Originally posted by AThousandYoung
Skip the first half, it's just video of each separately set to "dramatic music". Well except that the two enemies taunt each other a bit which is cool to watch.
"The old bulls look down at these stubborn cats, and test their
There are a few misunderstandings both on the narrators part and on
the part of RoyalPanthera who posted this video. First of all, there are no
"bulls" in a flock of elephants (when a female is ready to mate, she will
seek up an appropriate male).
Second of all, there's no more rivalry between elephants and lions as
there is between any other predators and their prey. They don't show off
and taunt each other. The predators test their prey, and the prey
responds with showing that they're not easy for the grabbing.
Also, elephants are actually not a common feast on the lion's dinner
table, simply because of the third, aaaand...
...third, lions (like any predators) will only attack when the energy
required to slain their prey is less than what the prey will give in return,
when the likelihood of being wounded is close to nothing.
This is why you never see a flock of lions (or any other predator) attack
fully grown and healthy prey, because the cost in energy and the risk of
a larger animal (like the elephant) causing some serious damage is too
big to be worth the trouble. This is also the reason why lions hunt mostly
at night, where the likelihood of surprising their prey is bigger (this is
because they hunt in open spaces).
Instead, lions always attack the weakest (or nearest when they
attack a herd) in any group of animals. When hunting big prey
especially, they will test their dinner by making short runs like they do at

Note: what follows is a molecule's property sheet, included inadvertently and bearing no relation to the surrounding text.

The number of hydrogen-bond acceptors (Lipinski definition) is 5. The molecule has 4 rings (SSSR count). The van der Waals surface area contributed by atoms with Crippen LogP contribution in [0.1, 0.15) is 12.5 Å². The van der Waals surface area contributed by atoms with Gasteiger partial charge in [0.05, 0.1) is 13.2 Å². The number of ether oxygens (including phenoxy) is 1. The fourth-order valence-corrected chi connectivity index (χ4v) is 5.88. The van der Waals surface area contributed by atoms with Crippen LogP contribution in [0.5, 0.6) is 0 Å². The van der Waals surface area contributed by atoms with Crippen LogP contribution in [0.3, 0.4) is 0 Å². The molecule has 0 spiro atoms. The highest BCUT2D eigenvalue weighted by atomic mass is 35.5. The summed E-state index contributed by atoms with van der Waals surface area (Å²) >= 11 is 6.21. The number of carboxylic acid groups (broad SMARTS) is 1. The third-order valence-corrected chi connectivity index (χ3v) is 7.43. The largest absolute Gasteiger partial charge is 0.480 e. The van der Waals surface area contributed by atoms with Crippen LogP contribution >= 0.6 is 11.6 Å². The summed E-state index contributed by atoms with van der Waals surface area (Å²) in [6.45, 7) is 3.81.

the elephants in the video. If the prey doesn't react too violent but
merely trots after the lion, it's a sign of weakness and the lions rejoice
at the late night dinner party just served to them. Mind you that a
healthy elephant can toss a lion several feet, which could cause serious
injury and immediately make the hunt counter-productive. In fact,
elephants are some of the most vicious animals in that they can easily
stomp and throw most any other animal if not to death, damn near to it.
It's interesting how nature equals things out like this. If lions really were
so powerful and so vicious that they could take on any male elephant,
then obviously there would be no more elephants left, because big is
always better when it comes to food resources so the lions would go for
elephant every time they need food, right? And since elephants copulate
rarely, there's not enough of them to keep feeding the lions.
(Notice the 10 edits? I was wrong on specifics several times. And I
misspelled a lot of words, as I usually do, but I think I got it right now.